Updated: Oct 13
The landscape of research and scholarly communications is continually changing. To balance the priorities of researchers, institutions, funders, publishers and intermediaries means that we have an ecosystem with significant challenges. In this post, we look at the research landscape in India and explore three challenges facing the scholarly community: research quality, open research, and predatory publishing.
India takes a positive stance against allegations around PhD theses
In May 2019, India’s University Grants Commission (UGC) made a bold stance by announcing the launch of a thesis review. The project, spanning all 851 of India’s universities, will look at theses from the last 10 years and will assess them in terms of research quality. The UGC will conclude with a report that will layout a research quality matrix or index. It will indicate which universities are producing high-quality theses, and which might be awarding theses without the expected level of scrutiny and quality control. There have been widespread concerns regarding the growth of plagiarism and manufactured research in India. The UGC is aiming to take control of the situation and deter these practices in the future.
Open research in India – saying no to Plan S
Launched in September 2018, Plan S is an initiative, lead by Coalition S, to achieve full and immediate open access for all research funded by public grants, by 2021. There has been a mixed reaction to the initiative, but in December 2018 a supporting statement was signed by 113 institutions from 37 nations across five continents. It demonstrates that there is widespread backing for this push on global open research. India was initially among those to volunteer their support for Plan S. However, as of October 2019, K. VijayRaghavan, the principal scientific adviser to the Government of India, has withdrawn this support and confirmed that India would not be signing up to Plan S.
Instead, India will be developing its own system for open research. It will focus entirely on optimizing open research for the benefit of Indian researchers, funders and institutions. It has been suggested that this announcement has come as a reaction to how Eurocentric some critics have claimed Plan S to be. It is also thought to be linked to the importance of impact factor and journal prestige in India, over the significance of open access options.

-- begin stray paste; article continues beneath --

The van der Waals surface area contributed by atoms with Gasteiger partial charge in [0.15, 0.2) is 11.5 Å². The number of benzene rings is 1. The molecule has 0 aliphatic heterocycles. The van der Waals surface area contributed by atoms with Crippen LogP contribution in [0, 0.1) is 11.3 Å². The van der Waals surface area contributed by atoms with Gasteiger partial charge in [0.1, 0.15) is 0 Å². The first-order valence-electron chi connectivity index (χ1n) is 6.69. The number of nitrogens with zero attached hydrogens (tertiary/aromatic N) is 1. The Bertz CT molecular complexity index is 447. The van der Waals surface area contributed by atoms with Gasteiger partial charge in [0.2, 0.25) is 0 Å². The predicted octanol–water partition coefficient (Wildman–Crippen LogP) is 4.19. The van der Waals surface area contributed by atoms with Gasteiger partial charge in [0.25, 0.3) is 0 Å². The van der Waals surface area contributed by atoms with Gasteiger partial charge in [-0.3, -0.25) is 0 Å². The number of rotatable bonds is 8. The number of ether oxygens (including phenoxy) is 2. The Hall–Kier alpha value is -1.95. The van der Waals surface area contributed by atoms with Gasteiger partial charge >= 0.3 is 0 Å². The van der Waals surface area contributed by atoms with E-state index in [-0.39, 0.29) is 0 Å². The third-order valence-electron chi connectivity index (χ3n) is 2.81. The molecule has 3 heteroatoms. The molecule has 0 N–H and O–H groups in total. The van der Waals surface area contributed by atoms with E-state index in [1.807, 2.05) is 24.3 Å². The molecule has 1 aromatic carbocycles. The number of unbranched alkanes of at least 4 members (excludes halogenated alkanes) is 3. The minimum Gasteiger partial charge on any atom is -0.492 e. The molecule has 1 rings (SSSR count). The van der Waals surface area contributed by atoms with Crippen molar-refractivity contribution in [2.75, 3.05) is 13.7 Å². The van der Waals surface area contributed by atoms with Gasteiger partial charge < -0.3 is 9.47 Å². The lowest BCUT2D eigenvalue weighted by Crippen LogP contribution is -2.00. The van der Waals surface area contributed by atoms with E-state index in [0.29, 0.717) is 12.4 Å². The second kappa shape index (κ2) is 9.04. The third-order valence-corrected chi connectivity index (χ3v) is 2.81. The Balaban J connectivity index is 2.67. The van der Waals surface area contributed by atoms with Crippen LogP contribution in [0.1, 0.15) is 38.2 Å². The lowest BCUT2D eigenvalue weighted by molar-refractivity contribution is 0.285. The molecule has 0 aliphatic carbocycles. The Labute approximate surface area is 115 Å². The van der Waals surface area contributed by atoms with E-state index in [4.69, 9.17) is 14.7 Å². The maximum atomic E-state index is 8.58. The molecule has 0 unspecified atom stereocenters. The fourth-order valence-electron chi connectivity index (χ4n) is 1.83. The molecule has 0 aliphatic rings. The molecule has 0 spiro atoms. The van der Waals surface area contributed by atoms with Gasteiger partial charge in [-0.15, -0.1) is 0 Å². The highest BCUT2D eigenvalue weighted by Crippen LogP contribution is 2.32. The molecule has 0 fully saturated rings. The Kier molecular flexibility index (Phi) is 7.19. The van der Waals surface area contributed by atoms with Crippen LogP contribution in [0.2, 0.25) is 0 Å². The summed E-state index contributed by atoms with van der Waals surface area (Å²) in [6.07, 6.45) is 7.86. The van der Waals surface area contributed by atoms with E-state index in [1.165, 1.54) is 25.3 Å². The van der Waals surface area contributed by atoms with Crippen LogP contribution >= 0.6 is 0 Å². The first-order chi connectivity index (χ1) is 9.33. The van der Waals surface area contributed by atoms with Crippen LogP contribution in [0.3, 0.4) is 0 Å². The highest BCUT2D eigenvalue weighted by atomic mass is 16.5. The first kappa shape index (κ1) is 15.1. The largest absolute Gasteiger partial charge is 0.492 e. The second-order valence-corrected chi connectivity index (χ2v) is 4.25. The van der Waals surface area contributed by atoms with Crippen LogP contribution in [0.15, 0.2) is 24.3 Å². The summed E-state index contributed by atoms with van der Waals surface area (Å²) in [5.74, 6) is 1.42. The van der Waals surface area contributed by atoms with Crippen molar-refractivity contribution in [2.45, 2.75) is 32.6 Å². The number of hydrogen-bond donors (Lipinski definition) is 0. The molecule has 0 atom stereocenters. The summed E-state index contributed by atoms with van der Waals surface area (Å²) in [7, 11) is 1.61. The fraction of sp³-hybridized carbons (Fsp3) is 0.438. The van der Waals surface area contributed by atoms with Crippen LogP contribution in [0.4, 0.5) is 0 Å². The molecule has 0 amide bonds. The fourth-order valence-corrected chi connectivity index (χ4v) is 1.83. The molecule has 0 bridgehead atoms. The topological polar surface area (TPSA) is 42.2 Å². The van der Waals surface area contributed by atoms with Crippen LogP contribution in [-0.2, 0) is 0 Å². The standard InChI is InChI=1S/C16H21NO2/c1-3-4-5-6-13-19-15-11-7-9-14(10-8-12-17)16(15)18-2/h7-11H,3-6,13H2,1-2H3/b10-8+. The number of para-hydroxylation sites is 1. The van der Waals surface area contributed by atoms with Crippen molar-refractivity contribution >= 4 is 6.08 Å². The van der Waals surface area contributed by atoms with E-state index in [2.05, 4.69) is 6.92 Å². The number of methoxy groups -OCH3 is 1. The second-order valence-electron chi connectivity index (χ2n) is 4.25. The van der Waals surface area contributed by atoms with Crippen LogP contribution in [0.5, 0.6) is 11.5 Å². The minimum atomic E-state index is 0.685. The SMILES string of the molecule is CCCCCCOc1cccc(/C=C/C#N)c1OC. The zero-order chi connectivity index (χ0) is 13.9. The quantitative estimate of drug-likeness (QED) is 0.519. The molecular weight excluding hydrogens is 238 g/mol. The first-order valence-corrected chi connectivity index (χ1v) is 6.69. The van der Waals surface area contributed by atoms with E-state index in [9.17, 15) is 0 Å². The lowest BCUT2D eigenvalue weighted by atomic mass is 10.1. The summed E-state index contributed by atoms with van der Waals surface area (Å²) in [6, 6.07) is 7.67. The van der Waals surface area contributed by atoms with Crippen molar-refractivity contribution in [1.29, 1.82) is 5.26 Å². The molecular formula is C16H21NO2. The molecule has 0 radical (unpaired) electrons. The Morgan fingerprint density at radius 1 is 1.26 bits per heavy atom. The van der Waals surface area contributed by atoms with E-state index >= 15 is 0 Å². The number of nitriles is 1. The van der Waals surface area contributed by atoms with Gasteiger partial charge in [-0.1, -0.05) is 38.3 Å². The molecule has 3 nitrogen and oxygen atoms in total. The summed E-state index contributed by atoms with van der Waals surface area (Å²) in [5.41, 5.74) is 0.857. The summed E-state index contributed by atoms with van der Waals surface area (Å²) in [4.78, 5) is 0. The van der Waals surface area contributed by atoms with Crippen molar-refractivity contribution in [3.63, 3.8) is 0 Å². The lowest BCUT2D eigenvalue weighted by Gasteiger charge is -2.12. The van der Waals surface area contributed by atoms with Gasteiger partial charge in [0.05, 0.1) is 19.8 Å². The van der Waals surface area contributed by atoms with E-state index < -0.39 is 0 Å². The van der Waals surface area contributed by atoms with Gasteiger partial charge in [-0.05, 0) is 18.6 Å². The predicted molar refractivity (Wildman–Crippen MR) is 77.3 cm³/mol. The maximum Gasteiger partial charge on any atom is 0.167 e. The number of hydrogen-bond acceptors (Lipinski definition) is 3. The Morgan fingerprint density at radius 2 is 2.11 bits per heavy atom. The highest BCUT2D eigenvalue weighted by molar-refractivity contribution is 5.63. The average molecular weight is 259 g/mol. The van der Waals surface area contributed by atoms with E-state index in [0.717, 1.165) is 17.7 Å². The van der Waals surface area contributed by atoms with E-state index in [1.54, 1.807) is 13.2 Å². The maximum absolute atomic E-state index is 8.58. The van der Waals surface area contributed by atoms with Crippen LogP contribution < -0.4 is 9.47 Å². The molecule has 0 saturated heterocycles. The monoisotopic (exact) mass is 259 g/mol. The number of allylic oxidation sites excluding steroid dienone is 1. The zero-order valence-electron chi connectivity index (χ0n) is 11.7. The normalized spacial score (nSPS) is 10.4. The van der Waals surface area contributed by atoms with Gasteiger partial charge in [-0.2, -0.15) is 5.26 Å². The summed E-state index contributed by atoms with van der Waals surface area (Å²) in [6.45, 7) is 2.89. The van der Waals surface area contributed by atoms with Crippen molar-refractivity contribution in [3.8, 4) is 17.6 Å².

India moves to tackle the rise of predatory publishing
In 2018, a global project was carried out to assess the reliability and quality of 175,000 scientific articles. Part of this research was carried out by The Indian Express, who found over 300 predatory journals operating in India. Predatory journals may take an article from a researcher and publish it for a fee. However, they do not carry out the standard quality checks and peer review process which are at the heart of professional academic publishing. In response to this, the UGC launched investigations and discovered further predatory journals in operation. In 2019 they reduced their white list of approved journals from almost 5,000, down to just 800, to discourage researchers from publishing with predatory journals. It is hoped that by taking a strong stance against predatory journals, India is taking steps to eradicate what had become a thriving pay-to-publish culture.
Predatory publishing, research quality and the changing face of open research are all complex challenges that are faced globally, not just in India. India is facing these challenges head-on. It will be interesting to see how India will develop its open research initiative, and how this will affect publishing and journal rankings in India.